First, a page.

BELLWOOD DISCOUNT CORP., a California corporation, Plaintiff, Cross-Defendant and Appellants, v. EMPIRE STEEL BUILDING COMPANY, a corporation, et al., Defendants, Cross-Complainants and Respondents.
Plaintiff, referred to herein as Bellwood, seeks (1) to rescind a building contract that it had entered into with defendant, referred to herein as Empire, and (2) to recover its initial payment under said contract.
By the terms of this contract, entered into in March, 1956, Empire agreed to furnish all labor and materials to construct a tapered girder steel panel building on a parcel of land, owned by plaintiff, in the city of Indio, and * * * to furnish necessary engineering of structural steel and concrete block walls and foundation drawings only.' (Emphasis added.) Under the heading Work not included was the following: ‘Any item not specifically mentioned, electrical, plumbing, concrete work, reinforcing steel, painting, or interior partitions.’ The contract also stated that the contractor ‘* * * will obtain necessary permits covering the work set forth in this contract at the expense of the owner.’ (Emphasis added.) The contract price was $34,000, and the final ten per cent was payable ‘upon completion of Empire's portion of the work. * * *’ (Emphasis added.)
This building was to be the repair shop portion of a structure that Bellwood was erecting for use as an automobile agency. Bellwood's own architect was to design the showroom and the other facilities which comprised this development.
After the contract was signed, Empire prepared a set of plans for submission to the Building Department of Indio covering the structural details of the contemplated building and the concrete walls and foundations. These plans were submitted to and approved by Bellwood and then filed with the Building Department, Bellwood paying the filing fee. The Building Department returned the plans along with a ‘plan correction sheet’ specifying certain additional information which had to be furnished before a building permit could be issued. Included were such items as plumbing, electrical facilities, an exhaust system, and other ordinary fixtures. Also listed were certain items required by the fire prevention provisions of the building code relating to the use of the structure as an automotive repair shop, which required either installation of automatic sprinklers or the division of the building into two parts by a proper fire resistant wall. The subject of a sprinkling system was not discussed between the parties prior to making the contract. Interior walls were not contemplated by the contract and Bellwood had expressly stated to Empire that no interior walls were to be used in the design of the building. After the Building Department pointed out the need for one or the other of these items, Bellwood served notice of rescission on Empire and demanded the return of its initial payment of $6,800, which had been made pursuant to the contract. Bellwood based its right to rescind the contract on the ground of mistake.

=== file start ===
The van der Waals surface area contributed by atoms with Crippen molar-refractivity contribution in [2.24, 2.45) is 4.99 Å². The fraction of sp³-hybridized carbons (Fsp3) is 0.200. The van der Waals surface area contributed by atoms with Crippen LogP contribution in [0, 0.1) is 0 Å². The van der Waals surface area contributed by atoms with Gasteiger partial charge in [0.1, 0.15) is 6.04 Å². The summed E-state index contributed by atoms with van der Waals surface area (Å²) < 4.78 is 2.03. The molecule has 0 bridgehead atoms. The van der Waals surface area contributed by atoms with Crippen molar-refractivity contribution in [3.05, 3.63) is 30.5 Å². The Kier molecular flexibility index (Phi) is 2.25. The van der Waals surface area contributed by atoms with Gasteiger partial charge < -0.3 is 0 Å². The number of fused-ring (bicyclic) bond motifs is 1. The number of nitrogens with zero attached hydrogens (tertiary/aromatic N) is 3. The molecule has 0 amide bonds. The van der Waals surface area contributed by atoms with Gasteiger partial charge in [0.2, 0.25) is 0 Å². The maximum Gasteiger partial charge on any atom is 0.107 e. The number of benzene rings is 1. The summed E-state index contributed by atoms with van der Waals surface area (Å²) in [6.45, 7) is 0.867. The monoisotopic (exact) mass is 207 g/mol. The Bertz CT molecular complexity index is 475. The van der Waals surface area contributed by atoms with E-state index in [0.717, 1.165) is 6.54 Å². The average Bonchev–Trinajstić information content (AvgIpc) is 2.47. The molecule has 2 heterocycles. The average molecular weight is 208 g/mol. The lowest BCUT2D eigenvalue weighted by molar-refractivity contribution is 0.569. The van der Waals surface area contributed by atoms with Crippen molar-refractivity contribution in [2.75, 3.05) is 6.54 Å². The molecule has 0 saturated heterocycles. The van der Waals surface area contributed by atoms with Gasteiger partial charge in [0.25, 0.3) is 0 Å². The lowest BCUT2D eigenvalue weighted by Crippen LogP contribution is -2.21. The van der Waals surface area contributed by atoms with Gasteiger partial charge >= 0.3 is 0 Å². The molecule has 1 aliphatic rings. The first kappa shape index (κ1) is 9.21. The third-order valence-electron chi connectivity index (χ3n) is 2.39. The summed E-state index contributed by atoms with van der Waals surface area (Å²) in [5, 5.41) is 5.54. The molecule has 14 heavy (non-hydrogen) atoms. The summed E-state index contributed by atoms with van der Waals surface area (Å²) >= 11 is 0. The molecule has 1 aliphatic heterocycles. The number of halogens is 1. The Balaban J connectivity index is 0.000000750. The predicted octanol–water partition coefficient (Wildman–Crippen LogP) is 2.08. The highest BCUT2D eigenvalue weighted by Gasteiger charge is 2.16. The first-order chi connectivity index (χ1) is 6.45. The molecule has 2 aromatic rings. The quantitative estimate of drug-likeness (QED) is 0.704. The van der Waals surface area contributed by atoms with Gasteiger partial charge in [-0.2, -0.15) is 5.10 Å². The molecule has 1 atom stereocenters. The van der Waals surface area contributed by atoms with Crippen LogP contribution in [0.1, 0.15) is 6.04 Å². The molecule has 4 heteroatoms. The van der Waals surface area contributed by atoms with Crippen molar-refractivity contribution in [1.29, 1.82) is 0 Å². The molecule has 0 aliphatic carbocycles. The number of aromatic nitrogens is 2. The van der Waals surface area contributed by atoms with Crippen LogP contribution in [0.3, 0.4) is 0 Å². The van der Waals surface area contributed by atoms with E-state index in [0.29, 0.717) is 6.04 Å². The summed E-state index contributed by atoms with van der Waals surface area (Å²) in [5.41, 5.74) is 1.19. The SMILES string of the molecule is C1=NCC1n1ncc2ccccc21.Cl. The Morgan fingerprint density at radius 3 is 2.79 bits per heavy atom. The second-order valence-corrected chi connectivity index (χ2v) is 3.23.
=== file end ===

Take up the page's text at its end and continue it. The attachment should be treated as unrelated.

The trial court rendered judgment for Empire on the complaint,1 ruling that Bellwood had no right to rescind. Further, the court held that Bellwood was not entitled to a return of any portion of the initial payment and awarded Empire attorney's fees in the sum of $1,500. From this jusgment Bellwood has appealed.
Mistake, either of law or fact, as grounds for rescission of contract, must affect the execution and material elements of the contract and not merely some collateral matter. Civ.Code, §§ 1577 and 1578; Hannah v. Steinman, 159 Cal. 142, 112 P. 1094; Vickerson v. Frey, 100 Cal.App.2d 621, 224 P.2d 126.
The trial court found, inter alia, upon substantial evidence, that: ‘It was never intended by the parties that the contract was to cover the entire project. The contract so provides. Work by others was intended. Defendant was to receive final payment upon completion of defendant's portion of the work. The contract expressly excludes ‘any item not specifically mentioned, electrical, plumbing, or interior partitions.’ Defendant had no right or power to deal with any matter other than the building shell and the engineering thereof and the foundation drawings. All other matters were left to plaintiff. Plaintiff never sought from defendant and defendant never offered advice regarding any phase of the project except that expressly covered by the contract. Defendant had no such duty. If plaintiff failed to consider the need for automatic sprinklers, partition walls, plumbing, ventilating or other matters not expressly covered by the contract it was of no concern of defendant and was a collateral matter.' (Emphasis added.)
From the foregoing it is apparent that no provision for either a sprinkling system or a fire resistant interior wall was included in the contract and that Empire owed Bellwood no duty with respect thereto. These items were collateral to the agreement of the parties. Therefore, the court correctly held that plaintiff had no right to rescind on the ground of mistake. Civ.Code, §§ 1577 and 1578; Hannah v. Steinman, supra; Vickerson v. Frey, supra.